Flag of Spain

Spain Flag

Country Information

Sovereign StateYes
Country CodesES, ESP, 724
Official NameKingdom of Spain
Government TypeParliamentary Constitutional Monarchy
CurrencyEuro (EUR)
Calling Code+34
Member OfUnited Nations, European Union, NATO, WTO, OECD, World Bank, IMF
PopulationApproximately 47 million
Total Area505,990 km²
Highest PointMount Teide (3,718 meters, 12,198 feet) – Located in the Canary Islands
Lowest PointAtlantic Ocean (0 meters, 0 feet)
GDP Per CapitaUSD 29,600
Life Expectancy83 years
Internet TLD.es

Spain National Anthem

La Marcha Real (The Royal March)

  • Spain’s national anthem the La Marcha Real is one of the few national anthems in the world that does not have official lyrics.

Flags of Neighboring Countries

History of the Spain Flag

The national flag of Spain, known as the “Roja y Gualda” (Red and Yellow), was officially adopted on December 6, 1978, with the approval of the Spanish Constitution. The flag’s origins, however, date back to the 18th century.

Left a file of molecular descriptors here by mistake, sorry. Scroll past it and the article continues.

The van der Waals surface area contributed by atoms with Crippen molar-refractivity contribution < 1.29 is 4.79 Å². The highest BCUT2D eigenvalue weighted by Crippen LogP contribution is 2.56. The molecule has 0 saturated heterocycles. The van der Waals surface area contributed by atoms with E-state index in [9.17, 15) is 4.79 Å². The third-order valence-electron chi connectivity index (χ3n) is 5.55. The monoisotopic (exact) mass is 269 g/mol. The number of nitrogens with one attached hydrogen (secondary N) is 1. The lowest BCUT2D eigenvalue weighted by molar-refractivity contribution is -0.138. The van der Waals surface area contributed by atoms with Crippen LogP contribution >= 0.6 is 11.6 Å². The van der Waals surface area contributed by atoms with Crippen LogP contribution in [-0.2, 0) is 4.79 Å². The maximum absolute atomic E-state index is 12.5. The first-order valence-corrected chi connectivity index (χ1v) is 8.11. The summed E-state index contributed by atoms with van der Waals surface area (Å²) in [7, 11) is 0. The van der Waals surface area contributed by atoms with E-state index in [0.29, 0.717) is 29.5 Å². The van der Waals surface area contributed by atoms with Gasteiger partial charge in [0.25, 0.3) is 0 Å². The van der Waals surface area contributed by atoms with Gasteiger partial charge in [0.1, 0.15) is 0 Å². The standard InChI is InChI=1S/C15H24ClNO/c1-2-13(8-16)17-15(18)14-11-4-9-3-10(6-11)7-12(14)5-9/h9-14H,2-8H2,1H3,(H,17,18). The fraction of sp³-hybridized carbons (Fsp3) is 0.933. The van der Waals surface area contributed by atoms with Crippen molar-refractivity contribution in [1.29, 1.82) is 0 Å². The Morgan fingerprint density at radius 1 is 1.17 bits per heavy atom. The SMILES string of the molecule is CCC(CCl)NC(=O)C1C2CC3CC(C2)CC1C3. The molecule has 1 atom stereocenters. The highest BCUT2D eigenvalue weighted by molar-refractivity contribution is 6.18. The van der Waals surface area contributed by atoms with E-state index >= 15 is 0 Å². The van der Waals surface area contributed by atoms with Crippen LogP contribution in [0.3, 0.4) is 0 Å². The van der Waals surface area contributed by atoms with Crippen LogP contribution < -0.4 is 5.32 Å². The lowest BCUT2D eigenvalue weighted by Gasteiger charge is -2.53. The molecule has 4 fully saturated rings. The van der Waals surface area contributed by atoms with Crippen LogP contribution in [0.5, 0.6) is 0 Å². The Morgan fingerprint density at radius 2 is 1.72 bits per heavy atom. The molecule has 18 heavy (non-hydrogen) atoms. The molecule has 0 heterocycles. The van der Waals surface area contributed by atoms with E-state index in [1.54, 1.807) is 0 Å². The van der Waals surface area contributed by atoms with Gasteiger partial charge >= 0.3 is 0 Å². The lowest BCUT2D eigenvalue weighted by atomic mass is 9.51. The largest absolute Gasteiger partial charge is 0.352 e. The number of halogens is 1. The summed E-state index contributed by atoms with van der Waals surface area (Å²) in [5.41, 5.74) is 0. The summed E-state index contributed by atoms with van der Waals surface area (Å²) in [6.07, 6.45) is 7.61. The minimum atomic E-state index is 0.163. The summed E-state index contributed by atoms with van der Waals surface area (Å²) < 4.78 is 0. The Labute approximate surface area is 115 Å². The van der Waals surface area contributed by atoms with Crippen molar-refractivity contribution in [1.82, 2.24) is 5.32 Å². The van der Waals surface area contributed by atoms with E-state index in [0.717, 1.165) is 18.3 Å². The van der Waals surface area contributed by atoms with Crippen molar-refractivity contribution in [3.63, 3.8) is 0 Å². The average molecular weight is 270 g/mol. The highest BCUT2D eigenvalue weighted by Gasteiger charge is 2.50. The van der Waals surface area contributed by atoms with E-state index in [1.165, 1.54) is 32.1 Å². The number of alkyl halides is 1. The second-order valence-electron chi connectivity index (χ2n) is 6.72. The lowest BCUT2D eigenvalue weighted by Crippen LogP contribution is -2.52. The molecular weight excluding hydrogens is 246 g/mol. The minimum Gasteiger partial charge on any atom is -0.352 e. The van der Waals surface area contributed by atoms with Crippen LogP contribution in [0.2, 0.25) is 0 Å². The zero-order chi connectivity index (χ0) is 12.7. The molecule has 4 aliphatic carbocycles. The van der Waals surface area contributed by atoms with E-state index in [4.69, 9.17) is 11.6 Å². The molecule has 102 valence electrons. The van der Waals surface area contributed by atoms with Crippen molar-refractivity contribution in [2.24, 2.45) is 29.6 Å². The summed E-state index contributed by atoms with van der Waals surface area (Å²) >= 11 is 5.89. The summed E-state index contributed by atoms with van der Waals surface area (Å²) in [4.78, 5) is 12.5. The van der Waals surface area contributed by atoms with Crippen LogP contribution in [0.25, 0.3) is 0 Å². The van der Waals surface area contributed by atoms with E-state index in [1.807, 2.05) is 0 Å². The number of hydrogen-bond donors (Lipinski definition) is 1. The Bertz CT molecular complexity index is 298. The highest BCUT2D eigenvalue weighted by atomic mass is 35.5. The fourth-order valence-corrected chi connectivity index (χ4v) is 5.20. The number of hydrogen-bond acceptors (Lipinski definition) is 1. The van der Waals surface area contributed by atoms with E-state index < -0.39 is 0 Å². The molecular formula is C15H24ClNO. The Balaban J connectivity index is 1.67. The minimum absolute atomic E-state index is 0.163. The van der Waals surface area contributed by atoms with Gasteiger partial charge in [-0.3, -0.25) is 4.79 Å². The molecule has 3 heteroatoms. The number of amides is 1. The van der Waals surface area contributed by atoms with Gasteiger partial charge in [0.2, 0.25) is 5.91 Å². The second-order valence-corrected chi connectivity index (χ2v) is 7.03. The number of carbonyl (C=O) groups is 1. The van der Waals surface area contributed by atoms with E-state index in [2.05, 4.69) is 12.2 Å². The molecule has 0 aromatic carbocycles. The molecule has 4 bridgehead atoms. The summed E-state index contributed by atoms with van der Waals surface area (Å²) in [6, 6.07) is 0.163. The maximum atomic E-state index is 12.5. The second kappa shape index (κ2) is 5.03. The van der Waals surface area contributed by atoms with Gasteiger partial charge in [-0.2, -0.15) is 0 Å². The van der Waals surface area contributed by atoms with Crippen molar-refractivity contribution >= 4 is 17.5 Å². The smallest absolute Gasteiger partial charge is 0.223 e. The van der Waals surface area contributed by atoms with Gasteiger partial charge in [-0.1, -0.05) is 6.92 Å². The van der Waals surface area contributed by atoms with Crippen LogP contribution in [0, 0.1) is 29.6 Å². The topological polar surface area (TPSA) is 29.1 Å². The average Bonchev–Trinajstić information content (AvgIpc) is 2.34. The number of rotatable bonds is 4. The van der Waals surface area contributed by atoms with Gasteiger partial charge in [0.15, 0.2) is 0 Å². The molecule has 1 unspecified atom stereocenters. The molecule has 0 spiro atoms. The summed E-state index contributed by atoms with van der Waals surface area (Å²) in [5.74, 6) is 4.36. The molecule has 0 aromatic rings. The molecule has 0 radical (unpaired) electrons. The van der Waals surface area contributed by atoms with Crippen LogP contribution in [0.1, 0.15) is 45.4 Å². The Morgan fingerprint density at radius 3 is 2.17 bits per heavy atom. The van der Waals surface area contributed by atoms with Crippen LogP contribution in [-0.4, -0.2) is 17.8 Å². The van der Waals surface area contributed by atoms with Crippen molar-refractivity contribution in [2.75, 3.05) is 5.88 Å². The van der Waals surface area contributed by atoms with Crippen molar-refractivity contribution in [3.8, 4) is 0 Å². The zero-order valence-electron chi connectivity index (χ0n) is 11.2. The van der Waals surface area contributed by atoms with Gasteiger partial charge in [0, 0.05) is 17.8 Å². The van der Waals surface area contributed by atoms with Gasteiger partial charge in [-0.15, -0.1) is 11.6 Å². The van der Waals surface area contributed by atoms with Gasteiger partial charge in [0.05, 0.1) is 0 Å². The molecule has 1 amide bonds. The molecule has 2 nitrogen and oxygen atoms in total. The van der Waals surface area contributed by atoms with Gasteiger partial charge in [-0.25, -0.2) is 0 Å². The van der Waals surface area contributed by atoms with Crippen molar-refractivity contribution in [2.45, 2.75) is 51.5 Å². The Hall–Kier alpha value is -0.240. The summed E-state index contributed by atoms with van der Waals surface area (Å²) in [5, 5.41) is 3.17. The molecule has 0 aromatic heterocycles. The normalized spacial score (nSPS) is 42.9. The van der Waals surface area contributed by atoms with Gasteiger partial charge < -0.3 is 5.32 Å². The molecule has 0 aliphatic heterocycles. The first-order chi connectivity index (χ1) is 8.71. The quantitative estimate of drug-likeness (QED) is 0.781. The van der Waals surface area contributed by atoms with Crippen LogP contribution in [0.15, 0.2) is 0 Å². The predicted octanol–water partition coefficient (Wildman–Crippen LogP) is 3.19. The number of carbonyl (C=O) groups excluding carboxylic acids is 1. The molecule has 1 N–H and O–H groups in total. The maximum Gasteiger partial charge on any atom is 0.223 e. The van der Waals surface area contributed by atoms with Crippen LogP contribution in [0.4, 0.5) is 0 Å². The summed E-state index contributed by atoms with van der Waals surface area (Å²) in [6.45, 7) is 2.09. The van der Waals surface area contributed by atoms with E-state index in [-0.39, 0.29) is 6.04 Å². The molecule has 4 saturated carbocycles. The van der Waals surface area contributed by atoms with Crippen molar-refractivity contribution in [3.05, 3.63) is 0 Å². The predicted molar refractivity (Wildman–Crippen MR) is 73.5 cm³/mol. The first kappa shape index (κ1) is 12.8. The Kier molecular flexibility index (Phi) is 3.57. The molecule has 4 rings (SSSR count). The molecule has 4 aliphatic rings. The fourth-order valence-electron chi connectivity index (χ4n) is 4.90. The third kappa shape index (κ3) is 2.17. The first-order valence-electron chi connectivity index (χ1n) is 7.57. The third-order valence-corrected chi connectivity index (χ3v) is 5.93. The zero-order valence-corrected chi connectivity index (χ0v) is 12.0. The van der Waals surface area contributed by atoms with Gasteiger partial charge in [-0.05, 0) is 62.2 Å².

The flag features three horizontal bands of red, yellow, and red, with the yellow band being twice the size of each red band. Emblazoned on the left side of the yellow band is the national coat of arms. This coat of arms includes the royal seal, flanked by the Pillars of Hercules, which represent Gibraltar and Ceuta on either side of the Strait of Gibraltar.

The colors of the flag were chosen by Charles III of Spain from his family’s coat of arms in 1785. Originally used for maritime purposes, the flag was later adopted nationally. The yellow and red colors are traditionally associated with the Crown of Aragon and the Kingdom of Castile, two of the historical kingdoms that unified to form Spain.

Over the years, the flag has undergone several modifications, particularly to the coat of arms, to reflect the political changes within the country. The current version of the coat of arms was introduced in 1981, following the transition to democracy after the Franco regime.

The Spanish flag is a symbol of national pride and unity. It is a representation of Spain’s diverse historical, cultural, and geographical elements. The flag is prominently displayed on national holidays, at international sporting events, and on governmental buildings, signifying the sovereignty and national identity of Spain.